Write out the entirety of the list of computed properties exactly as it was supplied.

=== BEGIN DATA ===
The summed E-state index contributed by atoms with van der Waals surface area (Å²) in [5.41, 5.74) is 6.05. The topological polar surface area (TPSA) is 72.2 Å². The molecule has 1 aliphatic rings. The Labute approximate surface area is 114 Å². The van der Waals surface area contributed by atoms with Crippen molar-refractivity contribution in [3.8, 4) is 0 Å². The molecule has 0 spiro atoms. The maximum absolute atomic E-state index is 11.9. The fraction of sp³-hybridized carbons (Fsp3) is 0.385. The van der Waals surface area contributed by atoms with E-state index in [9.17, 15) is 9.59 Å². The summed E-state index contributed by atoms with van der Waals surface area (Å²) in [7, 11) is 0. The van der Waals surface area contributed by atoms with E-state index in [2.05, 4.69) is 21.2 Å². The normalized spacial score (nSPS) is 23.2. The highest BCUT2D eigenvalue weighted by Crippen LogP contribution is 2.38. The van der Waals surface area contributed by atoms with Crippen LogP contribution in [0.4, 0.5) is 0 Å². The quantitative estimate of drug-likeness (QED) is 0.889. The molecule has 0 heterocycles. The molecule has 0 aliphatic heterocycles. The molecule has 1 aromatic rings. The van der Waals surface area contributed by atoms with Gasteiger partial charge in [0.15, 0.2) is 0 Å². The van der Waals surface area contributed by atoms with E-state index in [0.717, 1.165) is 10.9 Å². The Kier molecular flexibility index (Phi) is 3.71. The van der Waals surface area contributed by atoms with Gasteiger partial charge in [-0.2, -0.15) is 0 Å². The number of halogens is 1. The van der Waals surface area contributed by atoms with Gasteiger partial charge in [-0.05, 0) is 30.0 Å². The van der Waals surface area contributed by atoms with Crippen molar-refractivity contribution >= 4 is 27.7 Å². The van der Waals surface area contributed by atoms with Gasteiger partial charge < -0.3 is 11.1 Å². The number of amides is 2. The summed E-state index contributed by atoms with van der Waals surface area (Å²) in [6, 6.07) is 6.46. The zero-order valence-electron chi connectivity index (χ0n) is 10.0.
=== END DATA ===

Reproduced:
The summed E-state index contributed by atoms with van der Waals surface area (Å²) in [5.41, 5.74) is 6.05. The topological polar surface area (TPSA) is 72.2 Å². The molecule has 1 aliphatic rings. The Labute approximate surface area is 114 Å². The van der Waals surface area contributed by atoms with Crippen molar-refractivity contribution in [3.8, 4) is 0 Å². The molecule has 0 spiro atoms. The maximum absolute atomic E-state index is 11.9. The fraction of sp³-hybridized carbons (Fsp3) is 0.385. The van der Waals surface area contributed by atoms with E-state index in [9.17, 15) is 9.59 Å². The summed E-state index contributed by atoms with van der Waals surface area (Å²) in [7, 11) is 0. The van der Waals surface area contributed by atoms with E-state index in [2.05, 4.69) is 21.2 Å². The normalized spacial score (nSPS) is 23.2. The highest BCUT2D eigenvalue weighted by Crippen LogP contribution is 2.38. The van der Waals surface area contributed by atoms with Crippen LogP contribution in [0.4, 0.5) is 0 Å². The quantitative estimate of drug-likeness (QED) is 0.889. The molecule has 0 heterocycles. The molecule has 0 aliphatic heterocycles. The molecule has 1 aromatic rings. The van der Waals surface area contributed by atoms with Gasteiger partial charge in [0.15, 0.2) is 0 Å². The van der Waals surface area contributed by atoms with E-state index in [0.717, 1.165) is 10.9 Å². The Kier molecular flexibility index (Phi) is 3.71. The van der Waals surface area contributed by atoms with Gasteiger partial charge in [-0.2, -0.15) is 0 Å². The number of halogens is 1. The van der Waals surface area contributed by atoms with Gasteiger partial charge in [-0.05, 0) is 30.0 Å². The van der Waals surface area contributed by atoms with Crippen molar-refractivity contribution >= 4 is 27.7 Å². The van der Waals surface area contributed by atoms with Gasteiger partial charge < -0.3 is 11.1 Å². The number of amides is 2. The summed E-state index contributed by atoms with van der Waals surface area (Å²) in [6, 6.07) is 6.46. The zero-order valence-electron chi connectivity index (χ0n) is 10.0.